Contrary to what Branson says to Sybil, I don’t believe that she is in love with him, at least not yet. I think she is drawn to him and I think she responds to the parts of herself that he brings out, but those feelings are not strong enough to commit to him. Ironically, I believe that it is Sybil’s conversation with Mary in the bedroom that plants the idea in her head that maybe, just maybe, she can allow herself to explore the feelings she does have for him.

The conversation between Branson and Sybil in the garage tells us so much. Firstly, they are on his turf; he would not be welcome in the house, especially as Sybil’s beau. More importantly, we must remember how very young Sybil is and being asked to give up one’s whole world is a big ask. But, all Branson can see is how much he loves this girl. As a result, he is less than understanding about what it is that she is trying to tell him. It also doesn’t help his case that he puts down her work. Bad move, my friend.

Ethel, who has been heading for real trouble since we met her, meets it head on. She falls for Major Bryant’s lines and sleeps with him. As a result, she is thrown out of the house. What a bombshell at the end of the show. This poor girl is now facing the worst possible consequence to her actions. Major Bryant? Not so much. He is still in the house, still employed and blissfully ignorant of his coming child.

Anna has been keeping Bates’ secret that he is back in Yorkshire. Poor Daisy is, once again, the reason a secret is revealed to the wider world. This slip, however, shows us how much she is maturing. She doesn’t shirk when she is called in front of Carson and Mrs. Hughes and she doesn’t back down from Thomas. Carson and Robert are both furious at Thomas for keeping the news from them, an interesting contrast to how protective they both are of Anna before they learn that she already knows the secret. I’ve always thought the conversation between Anna and Robert is a lovely scene. At the beginning he is paternal; by the end, he is the one confiding in her.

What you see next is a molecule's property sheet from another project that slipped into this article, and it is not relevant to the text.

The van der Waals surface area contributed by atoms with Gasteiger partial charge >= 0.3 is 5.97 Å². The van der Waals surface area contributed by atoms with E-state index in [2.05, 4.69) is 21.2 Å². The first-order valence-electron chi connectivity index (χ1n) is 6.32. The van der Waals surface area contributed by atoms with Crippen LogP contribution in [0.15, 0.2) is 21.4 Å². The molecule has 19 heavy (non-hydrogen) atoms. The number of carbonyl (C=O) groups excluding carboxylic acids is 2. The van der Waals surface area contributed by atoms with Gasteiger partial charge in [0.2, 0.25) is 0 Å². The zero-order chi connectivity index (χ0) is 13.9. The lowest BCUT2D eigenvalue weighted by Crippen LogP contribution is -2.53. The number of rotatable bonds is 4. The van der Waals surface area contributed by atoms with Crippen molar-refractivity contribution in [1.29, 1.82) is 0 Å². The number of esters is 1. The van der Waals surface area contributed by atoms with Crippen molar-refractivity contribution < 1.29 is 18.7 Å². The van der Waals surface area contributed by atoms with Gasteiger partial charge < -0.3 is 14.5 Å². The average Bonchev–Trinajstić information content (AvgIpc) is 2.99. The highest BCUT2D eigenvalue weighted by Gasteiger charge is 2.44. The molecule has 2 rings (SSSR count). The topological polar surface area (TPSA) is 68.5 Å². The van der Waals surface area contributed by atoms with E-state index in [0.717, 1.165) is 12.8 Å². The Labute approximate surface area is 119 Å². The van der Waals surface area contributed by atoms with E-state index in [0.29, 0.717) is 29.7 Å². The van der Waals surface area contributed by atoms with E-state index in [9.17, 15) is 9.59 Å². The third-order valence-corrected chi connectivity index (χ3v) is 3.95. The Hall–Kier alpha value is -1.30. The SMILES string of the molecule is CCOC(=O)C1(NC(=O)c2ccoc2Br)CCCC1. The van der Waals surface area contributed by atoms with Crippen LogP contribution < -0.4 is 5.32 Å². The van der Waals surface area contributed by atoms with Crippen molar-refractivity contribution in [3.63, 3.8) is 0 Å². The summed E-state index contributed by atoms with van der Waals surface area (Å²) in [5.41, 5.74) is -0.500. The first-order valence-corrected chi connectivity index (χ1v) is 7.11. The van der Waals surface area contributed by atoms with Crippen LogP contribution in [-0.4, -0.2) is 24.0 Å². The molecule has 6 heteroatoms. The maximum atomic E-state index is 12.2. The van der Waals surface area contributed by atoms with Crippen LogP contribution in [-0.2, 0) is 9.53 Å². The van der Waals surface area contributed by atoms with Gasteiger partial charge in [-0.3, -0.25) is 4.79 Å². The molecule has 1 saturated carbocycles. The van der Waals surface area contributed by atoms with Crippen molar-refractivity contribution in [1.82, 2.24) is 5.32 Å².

One of my favorite scenes in the entire Downton story is the one between Robert and Bates at the pub. These two men have such a history together and are such good friends that watching them make up from their quarrel is simply lovely. They do fall back into old patterns quickly. Bates is still trying to protect Robert from the truth; Robert is confiding in Bates in a way he doesn’t do with anyone else -- not even Cora.

The good news is that Bates is home. Everyone is pleased to have him there, but the smile on Anna’s face and the way she can’t help herself from touching is arm when he walks in is heartwarming. At least one of our couples is heading in the right direction.

Bits and Bobs:

— While the Branson and Sybil romance is lovely and we can root for them all we want, it is important to remember that this is fiction. A romance between the chauffeur and the daughter of the house would have been unthinkable and, frankly, would never have gotten as far as this one already has.

— Mrs. Hughes firing Ethel “without notice and without a character” is severe, indeed. Not only has Ethel lost her home and her job, without a reference the chances that she will be able to find another are almost nil.

— Michelle Dockery has a lovely voice; Dan Stevens less so.

Well Said:

Mary: “Really, Granny. How can you say that I’m too worldly but Sybil’s not worldly enough? You cannot be so contrary.”
Lady Violet: “I’m a woman, Mary. I can be as contrary as I choose.”

Branson: “Truth is, I’ll stay at Downton until you want to run away with me.”
Sybil: “Don’t be ridiculous.”
Branson: “You’re too scared to admit it, but you’re in love with me.”

Mary: “Darling, what’s the matter with you? I’m on your side.”
Sybil: “Then be on my side!”

William: “But what are we patrolling for?”